_{v}/F

_{m}increased with time when cultured at zero (Figure 5a), when at three and six, F

_{v}/F

_{m}increased more rapidly than at zero (Figure 5b,c). Interestingly, the treatment of 75% Ma + 25% So had the lowest F

_{v}/F

_{m}value in zero and six (Figure 5a,c). For S. obliquus (Figure 5d–f), similar to M. aeruginosa, F

_{v}/F

_{m}differed significantly between the treatments of zero and three (p < 0.001), also zero and six (p < 0.001), but not significantly between the two high salinity treatments (p = 0.230). The initial algal proportion affected F

_{v}/F

_{m}differently with M. aeruginosa: monoculture (100% So) differed significantly with all three cocultures, whereas F

_{v}/F

_{m}of the cocultures had no significant difference. Especially in the treatment of six, F

_{v}/F

_{m}was higher in monoculture than in cocultures (Figure 5f).

## 4. Discussion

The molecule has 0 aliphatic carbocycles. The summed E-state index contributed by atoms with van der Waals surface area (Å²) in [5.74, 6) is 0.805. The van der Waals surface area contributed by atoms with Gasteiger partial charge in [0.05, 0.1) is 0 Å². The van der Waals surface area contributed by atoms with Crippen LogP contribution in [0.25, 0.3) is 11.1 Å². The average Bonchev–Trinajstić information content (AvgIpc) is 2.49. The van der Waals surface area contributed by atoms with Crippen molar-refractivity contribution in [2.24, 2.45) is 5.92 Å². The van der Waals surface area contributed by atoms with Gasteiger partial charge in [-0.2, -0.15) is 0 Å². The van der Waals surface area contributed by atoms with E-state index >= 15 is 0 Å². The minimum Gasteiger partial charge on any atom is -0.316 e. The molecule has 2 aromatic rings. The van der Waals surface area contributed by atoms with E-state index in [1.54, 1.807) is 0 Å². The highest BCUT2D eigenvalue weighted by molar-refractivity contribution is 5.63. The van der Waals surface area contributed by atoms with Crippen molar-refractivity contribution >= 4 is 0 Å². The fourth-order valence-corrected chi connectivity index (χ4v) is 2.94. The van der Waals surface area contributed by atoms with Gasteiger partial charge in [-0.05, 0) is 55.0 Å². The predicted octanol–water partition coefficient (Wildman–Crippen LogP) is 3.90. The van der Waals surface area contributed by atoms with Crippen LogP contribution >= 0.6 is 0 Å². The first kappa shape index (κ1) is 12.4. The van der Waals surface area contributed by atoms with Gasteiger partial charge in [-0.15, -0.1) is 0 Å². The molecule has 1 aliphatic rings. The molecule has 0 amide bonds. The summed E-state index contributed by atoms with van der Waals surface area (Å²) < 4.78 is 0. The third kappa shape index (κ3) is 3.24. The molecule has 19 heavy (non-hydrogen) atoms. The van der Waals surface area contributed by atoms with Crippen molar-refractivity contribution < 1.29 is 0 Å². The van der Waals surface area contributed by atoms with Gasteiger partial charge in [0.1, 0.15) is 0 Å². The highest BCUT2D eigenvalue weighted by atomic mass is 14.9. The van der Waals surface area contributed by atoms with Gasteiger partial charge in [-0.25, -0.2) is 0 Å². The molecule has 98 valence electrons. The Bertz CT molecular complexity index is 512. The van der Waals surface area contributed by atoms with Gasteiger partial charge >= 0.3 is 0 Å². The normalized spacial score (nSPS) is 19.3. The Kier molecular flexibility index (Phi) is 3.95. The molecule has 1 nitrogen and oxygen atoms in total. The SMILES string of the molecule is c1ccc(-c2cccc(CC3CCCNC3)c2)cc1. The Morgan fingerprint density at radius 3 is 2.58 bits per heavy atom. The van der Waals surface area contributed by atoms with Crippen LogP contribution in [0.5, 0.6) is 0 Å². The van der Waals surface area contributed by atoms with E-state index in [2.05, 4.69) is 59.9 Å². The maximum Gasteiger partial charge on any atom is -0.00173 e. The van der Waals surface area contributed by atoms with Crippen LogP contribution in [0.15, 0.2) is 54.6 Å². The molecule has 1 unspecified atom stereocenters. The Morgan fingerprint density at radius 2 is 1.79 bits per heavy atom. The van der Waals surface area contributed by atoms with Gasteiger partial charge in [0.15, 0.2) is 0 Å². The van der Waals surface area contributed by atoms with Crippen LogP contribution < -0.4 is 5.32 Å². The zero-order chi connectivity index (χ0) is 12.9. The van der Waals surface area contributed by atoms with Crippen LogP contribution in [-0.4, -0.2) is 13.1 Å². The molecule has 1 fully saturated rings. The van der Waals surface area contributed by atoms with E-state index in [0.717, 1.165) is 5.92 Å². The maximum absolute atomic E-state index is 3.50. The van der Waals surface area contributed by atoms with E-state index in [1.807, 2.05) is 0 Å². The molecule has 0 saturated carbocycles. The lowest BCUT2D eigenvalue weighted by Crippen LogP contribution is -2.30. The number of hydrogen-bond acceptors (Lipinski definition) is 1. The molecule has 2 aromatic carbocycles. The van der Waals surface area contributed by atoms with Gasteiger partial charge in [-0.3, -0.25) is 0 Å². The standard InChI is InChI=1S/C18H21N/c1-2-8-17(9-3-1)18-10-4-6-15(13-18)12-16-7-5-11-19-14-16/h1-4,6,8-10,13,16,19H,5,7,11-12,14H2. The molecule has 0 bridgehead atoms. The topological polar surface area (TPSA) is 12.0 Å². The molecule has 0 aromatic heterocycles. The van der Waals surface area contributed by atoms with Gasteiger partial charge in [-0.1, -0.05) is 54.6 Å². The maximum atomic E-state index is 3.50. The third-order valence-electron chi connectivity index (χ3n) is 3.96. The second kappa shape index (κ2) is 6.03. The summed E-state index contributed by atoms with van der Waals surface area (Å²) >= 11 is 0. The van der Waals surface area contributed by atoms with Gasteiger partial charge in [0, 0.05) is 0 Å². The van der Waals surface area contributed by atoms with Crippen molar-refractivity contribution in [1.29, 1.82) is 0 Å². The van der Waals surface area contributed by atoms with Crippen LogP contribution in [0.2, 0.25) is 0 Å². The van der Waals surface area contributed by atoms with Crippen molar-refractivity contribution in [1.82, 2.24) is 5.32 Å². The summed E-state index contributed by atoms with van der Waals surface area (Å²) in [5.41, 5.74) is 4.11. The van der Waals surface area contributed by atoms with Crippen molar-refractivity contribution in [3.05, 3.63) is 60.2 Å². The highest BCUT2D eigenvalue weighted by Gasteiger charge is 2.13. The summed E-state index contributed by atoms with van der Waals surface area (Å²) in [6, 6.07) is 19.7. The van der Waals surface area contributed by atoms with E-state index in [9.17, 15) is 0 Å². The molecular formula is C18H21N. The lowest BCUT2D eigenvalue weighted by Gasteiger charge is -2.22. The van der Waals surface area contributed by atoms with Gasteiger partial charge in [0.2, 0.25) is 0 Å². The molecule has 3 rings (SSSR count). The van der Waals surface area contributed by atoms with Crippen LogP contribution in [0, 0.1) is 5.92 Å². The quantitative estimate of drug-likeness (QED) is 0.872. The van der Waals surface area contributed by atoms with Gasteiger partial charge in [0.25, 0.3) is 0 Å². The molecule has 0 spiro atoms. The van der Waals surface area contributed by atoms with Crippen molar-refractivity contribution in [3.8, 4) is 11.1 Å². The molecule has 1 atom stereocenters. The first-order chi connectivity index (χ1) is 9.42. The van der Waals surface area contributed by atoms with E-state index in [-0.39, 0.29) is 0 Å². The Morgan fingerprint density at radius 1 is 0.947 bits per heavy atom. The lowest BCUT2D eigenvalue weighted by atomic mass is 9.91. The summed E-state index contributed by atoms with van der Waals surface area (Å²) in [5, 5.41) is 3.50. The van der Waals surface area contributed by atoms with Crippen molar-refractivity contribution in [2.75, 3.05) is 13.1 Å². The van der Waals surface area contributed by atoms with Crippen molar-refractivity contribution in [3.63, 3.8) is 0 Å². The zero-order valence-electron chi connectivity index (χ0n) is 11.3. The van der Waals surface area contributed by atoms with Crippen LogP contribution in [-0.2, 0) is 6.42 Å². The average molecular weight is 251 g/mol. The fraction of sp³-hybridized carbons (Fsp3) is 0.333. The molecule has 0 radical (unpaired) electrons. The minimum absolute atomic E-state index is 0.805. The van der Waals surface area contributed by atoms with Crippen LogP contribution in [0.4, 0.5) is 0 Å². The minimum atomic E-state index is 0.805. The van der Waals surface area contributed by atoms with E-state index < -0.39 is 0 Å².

^{+}extrusion, accumulation and synthesis of certain solutes, and metabolic modifications like synthesizing compatible solutes, such as sugars, amino acids, and fats, which act as osmoprotectants. The differences in interspecies sensitivity to salinity were likely due to the inherent morphological and physiological aspects of each species. S. obliquus can form colonies through the attachment of daughter cells during cell division and can produce a mucilage envelope, which serves as a protective mechanism against environmental stressors, such as salinity and heavy metals toxicity [32,33]. Zhu et al. [34] reported that the presence of M. aeruginosa affected the formation of morphological defence against grazers in S. obliquus. This suggested that competition can influence the ability of organisms to defend themselves against stressors. Nevertheless, the formation of cell colonies can relieve the stress caused by elevated salinity levels, although this mechanism of defence may have an impact on algal growth, such as reducing the surface-to-volume ratio and intensifying nutrient competition among cells. Small-sized unicells have a relatively high surface-to-volume ratio, which facilitates nutrient uptake and utilization of light [35]. M. aeruginosa has been found to have weak osmotic regulating abilities because of its limited ability to synthesize compatible solutes. Even decreases in microcystin production in M. aeruginosa under high osmotic conditions have been reported in former studies [36,37], but contrary change has been found in Planktothrix agardhii [38]. Further, the relatively thin cell wall of M. aeruginosa makes it susceptible to osmotic stress. In natural waters, M. aeruginosa can often form large colonies with a mucilage sheath, which could act as a hydrated matrix and maintain a more stable osmotic environment within the colonies [39]. In our study, M. aeruginosa maintained unicellular or bicellular morphs; no mucilage sheath was synthesized during the experiment, which might cause less tolerance to high salinity.